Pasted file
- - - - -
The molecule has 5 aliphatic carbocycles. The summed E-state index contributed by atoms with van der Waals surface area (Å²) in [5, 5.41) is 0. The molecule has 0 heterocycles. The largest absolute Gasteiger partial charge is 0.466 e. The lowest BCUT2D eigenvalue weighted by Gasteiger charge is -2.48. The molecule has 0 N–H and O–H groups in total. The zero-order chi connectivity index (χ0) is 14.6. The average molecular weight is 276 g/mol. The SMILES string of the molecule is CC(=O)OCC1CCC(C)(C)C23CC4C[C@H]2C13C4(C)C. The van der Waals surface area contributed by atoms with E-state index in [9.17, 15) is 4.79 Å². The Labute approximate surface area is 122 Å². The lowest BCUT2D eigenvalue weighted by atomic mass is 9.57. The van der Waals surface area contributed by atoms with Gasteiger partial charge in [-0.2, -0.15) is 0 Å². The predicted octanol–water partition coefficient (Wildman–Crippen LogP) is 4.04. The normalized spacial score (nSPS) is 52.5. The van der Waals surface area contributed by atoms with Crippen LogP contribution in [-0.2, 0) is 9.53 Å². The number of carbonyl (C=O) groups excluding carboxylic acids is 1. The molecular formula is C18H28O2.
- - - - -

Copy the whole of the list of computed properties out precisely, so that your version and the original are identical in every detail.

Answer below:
The molecule has 5 aliphatic carbocycles. The summed E-state index contributed by atoms with van der Waals surface area (Å²) in [5, 5.41) is 0. The molecule has 0 heterocycles. The largest absolute Gasteiger partial charge is 0.466 e. The lowest BCUT2D eigenvalue weighted by Gasteiger charge is -2.48. The molecule has 0 N–H and O–H groups in total. The zero-order chi connectivity index (χ0) is 14.6. The average molecular weight is 276 g/mol. The SMILES string of the molecule is CC(=O)OCC1CCC(C)(C)C23CC4C[C@H]2C13C4(C)C. The van der Waals surface area contributed by atoms with E-state index in [9.17, 15) is 4.79 Å². The Labute approximate surface area is 122 Å². The lowest BCUT2D eigenvalue weighted by atomic mass is 9.57. The van der Waals surface area contributed by atoms with Gasteiger partial charge in [-0.2, -0.15) is 0 Å². The predicted octanol–water partition coefficient (Wildman–Crippen LogP) is 4.04. The normalized spacial score (nSPS) is 52.5. The van der Waals surface area contributed by atoms with Crippen LogP contribution in [-0.2, 0) is 9.53 Å². The number of carbonyl (C=O) groups excluding carboxylic acids is 1. The molecular formula is C18H28O2.